Daily Archives: February 21, 2011
There is much talk these days about democratization in Egypt. But even the most optimistic among us realize that this will be a long and slow process. Nevertheless, the seeds for future democracy are currently being planted by an intellectual engagement from the youth of Egypt. But despite the attractiveness of the idea of democracy around the world, it remains a contested term. This is particularly true in the Islamic world. In other words, what would an Islamic democracy look like? What components of the state do you want run by Islam and which by pragmatic democratic means?
For successful democratization of Egypt Islamic groups must be part of the political process. Even more specifically democratization should align itself with Islam as much as possible otherwise it will not succeed. This begs the question about which aspects of Islam are most amenable to democratization and which are not.
Democracies struggle if they are not run well. Egypt has a staggering amount of work ahead and for now we can only point to numerous challenges including creating a constitution, developing strong institutions, solving problems of leadership, and creating communicative and associational freedoms. And all of these must be consistent with basic principles of Islam. This will be a challenge because, in general, there is not a strict separation of the temporal from the spiritual in Islamic culture. The importance of separation of church and state as we know it in the West is not so apparent to Muslim culture. And if we lecture Muslim leaders on the importance of secular governance they will point properly to the failures of ideologies like nationalism, socialism, and secularism to deliver good governance.
But mainstream Islam can be politicized because Islam is a religion that values the mundane; in other words, the everyday activities of life, such as running the Department of Waste Management, are regarded as a form of piety. This is an important issue in political Islam because it can help teach accountability on earth. The entanglement of religion and politics can be a positive thing if the spirituality of religion is used to advance justice and equality. Islam does not stipulate a required political structure, but it does foster a fair and equitable political order.
In the West we argue that the privatization of religion is necessary to keep democratic governance fair. But this won’t hold for Muslim cultures. They want something we might call “religious democracy.” It’s possible that the idea of a religious democracy is completely untenable, a contradiction in terms. And there are numerous examples where this would be true of Islamic interpretations. We would not expect, for example, democracy to take root in a country like Iran because Iran has no liberal understanding of the separation of church and state. But other models are possible. Islam in the political realm can embolden people sufficiently that the public demands competence and accountability, and can be removed when necessary.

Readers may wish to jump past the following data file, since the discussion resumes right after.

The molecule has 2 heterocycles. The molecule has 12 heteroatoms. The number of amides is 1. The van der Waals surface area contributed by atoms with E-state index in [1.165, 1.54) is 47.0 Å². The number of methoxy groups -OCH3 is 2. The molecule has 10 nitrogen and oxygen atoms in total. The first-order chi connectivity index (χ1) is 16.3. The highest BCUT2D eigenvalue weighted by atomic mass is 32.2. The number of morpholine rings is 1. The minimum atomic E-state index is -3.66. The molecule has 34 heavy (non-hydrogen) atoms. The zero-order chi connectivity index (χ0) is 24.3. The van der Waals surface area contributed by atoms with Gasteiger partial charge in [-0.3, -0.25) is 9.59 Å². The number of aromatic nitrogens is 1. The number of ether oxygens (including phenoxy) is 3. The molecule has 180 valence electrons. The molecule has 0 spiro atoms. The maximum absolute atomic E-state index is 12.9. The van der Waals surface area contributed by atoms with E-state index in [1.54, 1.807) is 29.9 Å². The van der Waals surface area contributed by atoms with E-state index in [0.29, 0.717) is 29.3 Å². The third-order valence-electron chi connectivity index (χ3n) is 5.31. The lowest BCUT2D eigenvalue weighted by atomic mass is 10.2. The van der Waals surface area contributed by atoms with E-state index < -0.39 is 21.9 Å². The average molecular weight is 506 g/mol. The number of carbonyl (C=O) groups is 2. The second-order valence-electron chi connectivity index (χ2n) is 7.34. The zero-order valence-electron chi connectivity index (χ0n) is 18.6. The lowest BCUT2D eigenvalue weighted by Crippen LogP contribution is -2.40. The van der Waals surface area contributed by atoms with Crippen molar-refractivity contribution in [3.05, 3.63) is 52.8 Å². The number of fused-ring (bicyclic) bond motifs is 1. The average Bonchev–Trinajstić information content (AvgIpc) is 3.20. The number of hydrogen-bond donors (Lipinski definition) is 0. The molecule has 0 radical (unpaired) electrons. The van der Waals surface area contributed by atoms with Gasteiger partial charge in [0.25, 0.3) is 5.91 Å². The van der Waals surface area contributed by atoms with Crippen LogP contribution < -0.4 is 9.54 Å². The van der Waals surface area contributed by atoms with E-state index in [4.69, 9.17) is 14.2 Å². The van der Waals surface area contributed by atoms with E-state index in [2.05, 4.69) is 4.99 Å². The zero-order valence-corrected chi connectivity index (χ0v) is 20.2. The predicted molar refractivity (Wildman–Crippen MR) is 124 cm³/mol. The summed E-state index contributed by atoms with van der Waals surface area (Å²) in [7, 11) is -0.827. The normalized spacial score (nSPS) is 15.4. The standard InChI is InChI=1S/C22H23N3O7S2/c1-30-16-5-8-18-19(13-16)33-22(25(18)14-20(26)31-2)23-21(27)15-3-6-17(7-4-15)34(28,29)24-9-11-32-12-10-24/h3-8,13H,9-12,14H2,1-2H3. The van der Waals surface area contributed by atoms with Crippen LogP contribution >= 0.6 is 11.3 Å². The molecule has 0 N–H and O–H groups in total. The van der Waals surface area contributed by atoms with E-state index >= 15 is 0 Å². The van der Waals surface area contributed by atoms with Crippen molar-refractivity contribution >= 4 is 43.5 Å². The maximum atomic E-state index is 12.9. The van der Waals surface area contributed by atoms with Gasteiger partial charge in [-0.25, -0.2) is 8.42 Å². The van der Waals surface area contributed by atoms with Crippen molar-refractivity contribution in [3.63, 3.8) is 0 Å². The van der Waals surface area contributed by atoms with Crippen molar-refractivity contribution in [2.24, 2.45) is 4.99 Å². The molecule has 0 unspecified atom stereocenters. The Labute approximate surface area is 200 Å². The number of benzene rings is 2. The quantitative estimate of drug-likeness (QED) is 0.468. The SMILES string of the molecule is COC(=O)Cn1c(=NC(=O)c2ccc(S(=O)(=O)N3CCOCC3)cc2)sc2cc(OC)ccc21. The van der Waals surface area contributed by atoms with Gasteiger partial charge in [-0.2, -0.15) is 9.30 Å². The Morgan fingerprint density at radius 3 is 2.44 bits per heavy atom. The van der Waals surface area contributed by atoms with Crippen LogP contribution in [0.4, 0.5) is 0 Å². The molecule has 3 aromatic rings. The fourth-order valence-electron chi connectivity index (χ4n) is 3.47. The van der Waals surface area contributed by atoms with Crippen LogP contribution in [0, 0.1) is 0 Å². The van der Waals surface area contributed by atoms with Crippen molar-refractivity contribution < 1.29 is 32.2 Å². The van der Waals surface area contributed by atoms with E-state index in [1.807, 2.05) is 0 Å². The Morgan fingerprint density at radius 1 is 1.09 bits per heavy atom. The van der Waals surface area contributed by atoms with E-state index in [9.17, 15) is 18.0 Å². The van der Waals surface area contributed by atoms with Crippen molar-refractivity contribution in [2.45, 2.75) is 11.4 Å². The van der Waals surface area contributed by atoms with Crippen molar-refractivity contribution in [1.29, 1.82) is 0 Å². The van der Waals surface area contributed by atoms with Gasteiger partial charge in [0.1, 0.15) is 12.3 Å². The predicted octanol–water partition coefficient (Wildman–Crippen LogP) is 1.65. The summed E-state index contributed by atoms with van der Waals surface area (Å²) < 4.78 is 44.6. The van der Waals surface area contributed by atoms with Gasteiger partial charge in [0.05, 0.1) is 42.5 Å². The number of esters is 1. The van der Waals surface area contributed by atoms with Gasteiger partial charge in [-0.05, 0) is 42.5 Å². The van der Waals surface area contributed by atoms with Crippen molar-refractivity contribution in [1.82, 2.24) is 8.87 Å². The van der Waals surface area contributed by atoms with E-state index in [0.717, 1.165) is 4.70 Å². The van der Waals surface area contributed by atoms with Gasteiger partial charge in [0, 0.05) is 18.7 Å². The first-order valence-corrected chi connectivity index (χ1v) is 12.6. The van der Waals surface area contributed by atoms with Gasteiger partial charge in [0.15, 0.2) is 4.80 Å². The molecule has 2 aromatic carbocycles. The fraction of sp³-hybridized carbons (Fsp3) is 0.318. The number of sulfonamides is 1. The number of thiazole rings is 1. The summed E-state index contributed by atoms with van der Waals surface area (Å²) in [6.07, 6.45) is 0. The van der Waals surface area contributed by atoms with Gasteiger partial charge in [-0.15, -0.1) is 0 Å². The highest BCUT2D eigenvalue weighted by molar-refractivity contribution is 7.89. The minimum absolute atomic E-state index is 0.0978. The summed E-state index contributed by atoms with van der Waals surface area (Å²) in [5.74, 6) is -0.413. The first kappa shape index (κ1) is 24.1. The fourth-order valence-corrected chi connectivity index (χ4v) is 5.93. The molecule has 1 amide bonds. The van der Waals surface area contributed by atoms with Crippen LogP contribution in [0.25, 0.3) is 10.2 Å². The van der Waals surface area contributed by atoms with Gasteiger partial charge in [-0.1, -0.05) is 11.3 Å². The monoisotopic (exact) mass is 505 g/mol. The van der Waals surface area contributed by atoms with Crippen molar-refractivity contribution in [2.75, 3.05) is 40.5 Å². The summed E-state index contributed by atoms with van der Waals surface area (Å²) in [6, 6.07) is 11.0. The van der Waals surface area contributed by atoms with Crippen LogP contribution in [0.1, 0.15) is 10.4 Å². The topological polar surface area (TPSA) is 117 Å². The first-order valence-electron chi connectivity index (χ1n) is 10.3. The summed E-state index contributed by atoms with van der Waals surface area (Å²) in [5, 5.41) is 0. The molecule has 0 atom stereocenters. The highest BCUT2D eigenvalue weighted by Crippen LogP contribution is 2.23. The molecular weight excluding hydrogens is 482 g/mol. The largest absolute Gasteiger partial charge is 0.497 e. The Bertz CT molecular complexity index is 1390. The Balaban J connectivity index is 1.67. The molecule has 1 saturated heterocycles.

I’m arguing for the possibility of a native democratic paradigm that is realistic. Turkey is typically cited as a country that is both Muslim and democratic. And although it is a good model of religion and democracy it remains flawed and still too dependent on the military for stability. In Egypt, the state will remain neutral in matters of faith and religious structures must place the common good ahead of scriptural interpretation.
Islam and democracy will coexist in Egypt if Islam respects its classical heritage of peace and harmony instead of human claims to represent the word of God. Islam’s concern with justice can serve as a foundation for a well running civil society. Still, a watchful eye must be kept on the lookout for any attempt to deprive people of the civil good on the basis of religiosity. A native Islam and democracy project must include the concept of “the citizen.”
The key to a native Islam and democracy is to recognize the relationship between the religion and the well-being of all citizens and the nation-state. The ethical politics of Islam can serve as a guide for the good of all humans. Only then can Islam both serve the spiritual needs of the community and properly manage the state bureaucracies.